Hogsback and coal's bad image

IF YOU believe some of the activists such as GETUP or read some of the daily newspapers in Sydney and Melbourne, you would be forgiven for thinking that coal miners are up there with crack dealers and pedophiles in the evilness stakes.
Hogsback and coal's bad image Hogsback and coal's bad image Hogsback and coal's bad image Hogsback and coal's bad image Hogsback and coal's bad image

Lou Caruana

Coal has become for some the real bete noir, which Hogsback can tell you with his workable knowledge of French, means “black sheep”. Yes coal is black but that’s where the similarity ends.

Day after day Hogsback and the hard working coal miners of this country have to put up with the hysteria being whipped up against coal, and the simplistic, emotive, and sometimes downright untrue statements being made about its effects on the environment.

Something must be done about this or there is a real danger that someone walking down Macquarie Street Sydney with even a passing resemblance to a coal miner could be summarily accosted and assaulted either verbally or physically.

GETUP has taken it upon itself to resist Adani’s proposed $21.7 billion Carmichael coal complex in Queensland on the grounds that it will destroy the Great Barrier Reef and that there are no other targets around at this time. Coal is a nice easy soft target.   

For this reason, the Minerals Council of Australia should be congratulated for its latest advertising campaign that seeks to dispel some myths about the industry in an engaging and intelligent way.  

The advertising campaign – Coal: Making the future possible – highlights the important role coal will play in the world’s future energy mix while reducing emissions.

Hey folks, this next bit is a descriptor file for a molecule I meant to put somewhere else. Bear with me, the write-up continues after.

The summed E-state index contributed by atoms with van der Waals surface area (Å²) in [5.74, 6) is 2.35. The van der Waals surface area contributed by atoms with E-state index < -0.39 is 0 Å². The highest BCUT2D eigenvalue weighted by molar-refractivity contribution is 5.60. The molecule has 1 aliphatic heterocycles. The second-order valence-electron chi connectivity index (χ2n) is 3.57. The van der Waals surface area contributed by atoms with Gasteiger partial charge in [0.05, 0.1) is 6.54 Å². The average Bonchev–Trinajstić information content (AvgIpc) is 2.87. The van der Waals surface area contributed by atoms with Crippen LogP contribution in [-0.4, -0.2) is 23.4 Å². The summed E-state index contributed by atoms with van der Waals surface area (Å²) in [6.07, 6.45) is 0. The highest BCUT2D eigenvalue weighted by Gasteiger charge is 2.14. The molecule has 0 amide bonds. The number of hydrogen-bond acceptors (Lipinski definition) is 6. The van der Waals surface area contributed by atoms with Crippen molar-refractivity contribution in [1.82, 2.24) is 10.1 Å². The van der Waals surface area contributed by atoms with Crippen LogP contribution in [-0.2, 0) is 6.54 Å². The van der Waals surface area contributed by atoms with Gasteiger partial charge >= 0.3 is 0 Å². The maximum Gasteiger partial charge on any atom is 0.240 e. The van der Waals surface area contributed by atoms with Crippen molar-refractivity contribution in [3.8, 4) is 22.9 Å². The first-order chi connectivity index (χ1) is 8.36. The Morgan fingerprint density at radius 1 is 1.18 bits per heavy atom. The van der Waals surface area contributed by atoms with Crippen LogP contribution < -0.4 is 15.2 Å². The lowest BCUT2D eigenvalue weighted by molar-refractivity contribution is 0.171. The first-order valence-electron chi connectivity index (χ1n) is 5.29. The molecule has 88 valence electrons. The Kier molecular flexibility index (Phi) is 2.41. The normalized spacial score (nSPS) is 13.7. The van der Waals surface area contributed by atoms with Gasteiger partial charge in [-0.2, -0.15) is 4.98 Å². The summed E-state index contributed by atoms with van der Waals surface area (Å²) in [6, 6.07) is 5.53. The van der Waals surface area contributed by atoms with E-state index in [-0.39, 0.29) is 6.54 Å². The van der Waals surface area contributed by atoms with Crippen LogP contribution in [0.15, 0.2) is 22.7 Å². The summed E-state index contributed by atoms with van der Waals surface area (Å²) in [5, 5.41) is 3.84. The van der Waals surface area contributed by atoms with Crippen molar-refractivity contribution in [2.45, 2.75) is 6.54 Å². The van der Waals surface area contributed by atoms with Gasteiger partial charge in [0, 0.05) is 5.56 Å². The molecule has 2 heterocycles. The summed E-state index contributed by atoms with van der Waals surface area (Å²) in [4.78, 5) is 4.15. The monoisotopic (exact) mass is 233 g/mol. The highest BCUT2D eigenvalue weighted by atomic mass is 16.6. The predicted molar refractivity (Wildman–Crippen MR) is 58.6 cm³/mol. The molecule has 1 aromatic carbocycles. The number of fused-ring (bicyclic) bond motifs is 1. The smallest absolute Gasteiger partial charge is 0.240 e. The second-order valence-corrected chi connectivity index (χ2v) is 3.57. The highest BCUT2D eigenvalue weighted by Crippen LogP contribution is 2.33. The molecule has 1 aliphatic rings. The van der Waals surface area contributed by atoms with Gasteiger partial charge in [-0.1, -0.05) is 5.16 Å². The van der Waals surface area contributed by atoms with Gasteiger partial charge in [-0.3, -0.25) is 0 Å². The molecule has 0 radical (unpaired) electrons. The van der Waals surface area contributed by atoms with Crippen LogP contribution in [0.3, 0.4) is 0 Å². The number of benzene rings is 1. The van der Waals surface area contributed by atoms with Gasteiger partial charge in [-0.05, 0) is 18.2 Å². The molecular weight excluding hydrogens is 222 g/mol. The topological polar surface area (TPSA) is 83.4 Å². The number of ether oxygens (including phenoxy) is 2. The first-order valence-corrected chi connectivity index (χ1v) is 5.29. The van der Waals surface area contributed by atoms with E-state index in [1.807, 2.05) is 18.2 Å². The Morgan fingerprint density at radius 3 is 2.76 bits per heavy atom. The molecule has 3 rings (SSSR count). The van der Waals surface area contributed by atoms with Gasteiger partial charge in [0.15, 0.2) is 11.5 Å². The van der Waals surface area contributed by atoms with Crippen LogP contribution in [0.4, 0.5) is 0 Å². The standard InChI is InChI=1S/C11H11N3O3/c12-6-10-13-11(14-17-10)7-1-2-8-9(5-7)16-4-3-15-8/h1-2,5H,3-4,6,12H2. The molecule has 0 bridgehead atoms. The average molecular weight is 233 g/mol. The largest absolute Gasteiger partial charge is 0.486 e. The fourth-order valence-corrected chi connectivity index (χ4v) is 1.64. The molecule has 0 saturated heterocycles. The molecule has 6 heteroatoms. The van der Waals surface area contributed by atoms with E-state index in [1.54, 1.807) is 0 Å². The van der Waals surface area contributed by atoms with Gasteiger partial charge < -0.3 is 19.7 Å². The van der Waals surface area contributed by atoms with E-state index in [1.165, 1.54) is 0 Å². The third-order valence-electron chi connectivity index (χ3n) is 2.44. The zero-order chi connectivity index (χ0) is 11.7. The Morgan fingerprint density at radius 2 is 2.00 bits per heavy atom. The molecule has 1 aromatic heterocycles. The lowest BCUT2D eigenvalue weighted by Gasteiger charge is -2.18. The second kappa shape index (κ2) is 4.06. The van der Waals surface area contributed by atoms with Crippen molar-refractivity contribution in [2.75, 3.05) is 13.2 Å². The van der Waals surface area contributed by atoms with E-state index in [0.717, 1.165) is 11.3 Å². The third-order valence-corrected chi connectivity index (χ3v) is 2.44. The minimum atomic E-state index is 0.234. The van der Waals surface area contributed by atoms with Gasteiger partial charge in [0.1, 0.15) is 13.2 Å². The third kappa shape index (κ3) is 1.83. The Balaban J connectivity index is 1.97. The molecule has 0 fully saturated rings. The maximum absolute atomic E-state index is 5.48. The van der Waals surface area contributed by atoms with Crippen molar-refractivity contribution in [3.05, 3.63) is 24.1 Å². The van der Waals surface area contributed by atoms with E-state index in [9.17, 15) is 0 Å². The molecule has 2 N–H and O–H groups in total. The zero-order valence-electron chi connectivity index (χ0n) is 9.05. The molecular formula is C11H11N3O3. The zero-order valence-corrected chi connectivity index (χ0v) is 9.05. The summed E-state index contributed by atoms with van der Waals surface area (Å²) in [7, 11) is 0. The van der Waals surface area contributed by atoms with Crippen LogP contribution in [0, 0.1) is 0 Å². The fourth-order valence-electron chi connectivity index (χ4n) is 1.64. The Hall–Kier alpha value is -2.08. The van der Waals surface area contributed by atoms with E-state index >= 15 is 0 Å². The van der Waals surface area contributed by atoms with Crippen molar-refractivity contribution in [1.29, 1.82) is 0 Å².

The campaign is the next iteration from last year’s Little Black Rock campaign. Advertisements will be airing on pay TV, free to air TV, in cinemas, radio and online.

Hogsback was pleasantly surprised to see the ad before a film he was watching at his local cinema with Mrs Hogsback.

The new campaign highlights the role that high efficiency, low emission coal-fired generation plants provide in reducing emissions. The TV advertisement features an Australian mining engineer who travels to Japan to look at where our high-quality coal is used at an ultra-supercritical coal fired power station.

Asia has embraced clean efficient, HELE coal-fired generation with some 725 units in place while a further 1142 installations are under construction or planned, and this represents a new build 32 times our current national coal capacity.

HELE coal-fired generation is significant as it emits up to 40% fewer emissions than the oldest technology in place. Furthermore, the most modern plants are using accompanying technology to reduce all other emissions including particulates to levels that comply with the most stringent urban air quality requirements.

Coal production is a significant Australian industry.  It is our second largest export valued at $40 billion in 2016, a major employer in New South Wales, Queensland and Victoria and provides 71% of the nation’s grid electricity. 

A lot of people who should know better refuse to acknowledge these facts. 

It seems they are being carried away by the tide of anti-coal rhetoric and activism. Hopefully the MCA will be able to use the mass media to reach some of these people with this campaign and enable them to see reason.